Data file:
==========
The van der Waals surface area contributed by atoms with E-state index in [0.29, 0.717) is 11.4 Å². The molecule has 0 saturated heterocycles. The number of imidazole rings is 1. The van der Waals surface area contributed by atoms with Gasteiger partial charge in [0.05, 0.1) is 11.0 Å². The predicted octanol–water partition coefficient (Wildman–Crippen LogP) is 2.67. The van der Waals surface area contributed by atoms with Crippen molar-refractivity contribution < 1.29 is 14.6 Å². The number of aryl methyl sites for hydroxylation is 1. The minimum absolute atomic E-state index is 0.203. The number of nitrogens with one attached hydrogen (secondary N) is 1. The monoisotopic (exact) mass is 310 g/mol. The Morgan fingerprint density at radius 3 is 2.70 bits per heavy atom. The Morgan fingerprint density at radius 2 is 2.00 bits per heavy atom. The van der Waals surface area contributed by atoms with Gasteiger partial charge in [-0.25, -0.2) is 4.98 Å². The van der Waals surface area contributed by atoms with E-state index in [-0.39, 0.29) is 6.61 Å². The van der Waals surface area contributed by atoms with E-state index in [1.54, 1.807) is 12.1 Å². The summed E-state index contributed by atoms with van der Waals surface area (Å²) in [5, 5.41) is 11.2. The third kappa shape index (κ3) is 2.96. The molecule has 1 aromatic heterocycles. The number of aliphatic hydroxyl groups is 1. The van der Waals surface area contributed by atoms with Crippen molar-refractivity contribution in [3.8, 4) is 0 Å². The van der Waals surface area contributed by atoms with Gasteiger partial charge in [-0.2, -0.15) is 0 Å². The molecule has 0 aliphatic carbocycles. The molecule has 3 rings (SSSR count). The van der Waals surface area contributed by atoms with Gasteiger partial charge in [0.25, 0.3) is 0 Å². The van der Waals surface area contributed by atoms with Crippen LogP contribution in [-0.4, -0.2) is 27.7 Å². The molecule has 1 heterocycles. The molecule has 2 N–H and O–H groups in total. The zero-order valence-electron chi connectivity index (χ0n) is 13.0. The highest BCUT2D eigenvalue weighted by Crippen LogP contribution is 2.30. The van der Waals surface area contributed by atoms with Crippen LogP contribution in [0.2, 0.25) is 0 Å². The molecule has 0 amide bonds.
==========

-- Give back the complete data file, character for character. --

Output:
The van der Waals surface area contributed by atoms with E-state index in [0.29, 0.717) is 11.4 Å². The molecule has 0 saturated heterocycles. The number of imidazole rings is 1. The van der Waals surface area contributed by atoms with Gasteiger partial charge in [0.05, 0.1) is 11.0 Å². The predicted octanol–water partition coefficient (Wildman–Crippen LogP) is 2.67. The van der Waals surface area contributed by atoms with Crippen molar-refractivity contribution < 1.29 is 14.6 Å². The number of aryl methyl sites for hydroxylation is 1. The minimum absolute atomic E-state index is 0.203. The number of nitrogens with one attached hydrogen (secondary N) is 1. The monoisotopic (exact) mass is 310 g/mol. The Morgan fingerprint density at radius 3 is 2.70 bits per heavy atom. The Morgan fingerprint density at radius 2 is 2.00 bits per heavy atom. The van der Waals surface area contributed by atoms with Gasteiger partial charge in [-0.25, -0.2) is 4.98 Å². The van der Waals surface area contributed by atoms with E-state index in [-0.39, 0.29) is 6.61 Å². The van der Waals surface area contributed by atoms with E-state index in [1.54, 1.807) is 12.1 Å². The summed E-state index contributed by atoms with van der Waals surface area (Å²) in [5, 5.41) is 11.2. The third kappa shape index (κ3) is 2.96. The molecule has 1 aromatic heterocycles. The number of aliphatic hydroxyl groups is 1. The van der Waals surface area contributed by atoms with Crippen molar-refractivity contribution in [3.8, 4) is 0 Å². The van der Waals surface area contributed by atoms with Gasteiger partial charge in [-0.2, -0.15) is 0 Å². The molecule has 0 aliphatic carbocycles. The molecule has 3 rings (SSSR count). The van der Waals surface area contributed by atoms with Gasteiger partial charge in [0.25, 0.3) is 0 Å². The van der Waals surface area contributed by atoms with Crippen LogP contribution in [-0.4, -0.2) is 27.7 Å². The molecule has 1 heterocycles. The molecule has 2 N–H and O–H groups in total. The zero-order valence-electron chi connectivity index (χ0n) is 13.0. The highest BCUT2D eigenvalue weighted by Crippen LogP contribution is 2.30. The van der Waals surface area contributed by atoms with Crippen LogP contribution in [0.2, 0.25) is 0 Å². The molecule has 0 amide bonds.